In Gaza, a false positive could be deadly. According to an investigation by The New York Times, even Israeli intelligence officers are concerned that the facial recognition technology that is being used at checkpoints across the Gaza Strip is misidentifying civilians, such as renowned Palestinian poet Mosab Abu Toha, as people who have ties to Hamas. Read more via The New York Times

Defending the defenders

U.S. launches guidance for protecting human rights defenders online

Around the world, human rights defenders (HRDs) face increasing spyware attacks, gender-based violence, doxxing, and censorship online, often in regions that digital platforms fail to properly resource. Responding to civil society’s long-standing demands that governments and platforms support and protect those fighting for basic human rights, the U.S. Department of State has launched new guidance for online platforms to more effectively identify, mitigate, and provide access to remedy for digital attacks targeting HRDs, building on previous joint U.S.-E.U. recommendations. Bravo! Read more via U.S. Department of State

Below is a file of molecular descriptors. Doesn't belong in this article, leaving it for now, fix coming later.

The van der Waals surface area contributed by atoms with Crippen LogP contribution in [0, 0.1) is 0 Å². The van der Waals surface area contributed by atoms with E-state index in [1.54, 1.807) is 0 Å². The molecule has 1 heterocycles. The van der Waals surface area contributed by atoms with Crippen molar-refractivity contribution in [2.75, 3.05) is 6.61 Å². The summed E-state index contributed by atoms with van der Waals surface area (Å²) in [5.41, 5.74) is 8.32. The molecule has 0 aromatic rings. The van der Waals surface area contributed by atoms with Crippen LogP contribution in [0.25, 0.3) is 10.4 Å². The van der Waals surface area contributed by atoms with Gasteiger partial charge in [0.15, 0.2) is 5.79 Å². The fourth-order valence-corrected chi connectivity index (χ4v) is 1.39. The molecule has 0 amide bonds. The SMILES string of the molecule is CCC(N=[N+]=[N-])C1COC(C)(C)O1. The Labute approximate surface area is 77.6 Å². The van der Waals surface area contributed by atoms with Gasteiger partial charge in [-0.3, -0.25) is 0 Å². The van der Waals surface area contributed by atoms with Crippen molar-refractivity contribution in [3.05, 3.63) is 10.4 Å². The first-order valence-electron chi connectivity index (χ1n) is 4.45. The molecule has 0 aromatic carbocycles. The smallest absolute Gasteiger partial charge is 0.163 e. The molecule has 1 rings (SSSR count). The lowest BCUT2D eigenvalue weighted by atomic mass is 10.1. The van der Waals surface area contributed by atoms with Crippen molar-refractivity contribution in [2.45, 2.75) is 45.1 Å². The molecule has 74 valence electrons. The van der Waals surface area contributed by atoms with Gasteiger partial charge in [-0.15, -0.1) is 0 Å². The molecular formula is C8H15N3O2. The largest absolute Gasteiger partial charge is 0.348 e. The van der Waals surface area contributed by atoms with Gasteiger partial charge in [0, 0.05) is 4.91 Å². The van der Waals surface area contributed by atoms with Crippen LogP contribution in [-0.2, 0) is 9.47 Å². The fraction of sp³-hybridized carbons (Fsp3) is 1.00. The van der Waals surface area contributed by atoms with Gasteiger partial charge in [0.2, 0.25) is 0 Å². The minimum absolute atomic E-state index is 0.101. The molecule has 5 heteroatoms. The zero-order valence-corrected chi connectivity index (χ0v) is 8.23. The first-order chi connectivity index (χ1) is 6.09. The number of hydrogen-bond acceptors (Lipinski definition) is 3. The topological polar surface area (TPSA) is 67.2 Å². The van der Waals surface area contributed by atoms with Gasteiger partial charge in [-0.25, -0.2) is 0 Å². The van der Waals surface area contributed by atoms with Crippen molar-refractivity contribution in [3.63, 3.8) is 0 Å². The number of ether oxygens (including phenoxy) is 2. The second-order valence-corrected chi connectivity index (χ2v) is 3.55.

Opportunities and other highlights

FINAL CALL: Apply to be our next Executive Director

The deadline for applying to join Access Now as our next Executive Director is this Sunday March 31. So if you are (or you know) a highly capable, intuitive leader with lived experience and/or extensive knowledge of the issues to which Access Now is committed, don’t miss your last chance to apply! Apply via Access Now

LISTEN: “Africa calling all voters”

Of the 20+ African countries holding elections year, many are on the #KeepItOn Election Watch list for possible internet shutdown. But as Access Now’s Brett Solomon discusses in the latest episode of the This Week in Cyberspace podcast, efforts to #KeepItOn have taken a massive step forward, as civil society groups including Paradigm Initiative successfully advocated for an ACHPR resolution condemning internet shutdowns during elections in Africa. Tune in to learn more about the status of digital rights in this crucial year for democracy in Africa. Listen via This Week in Cyberspace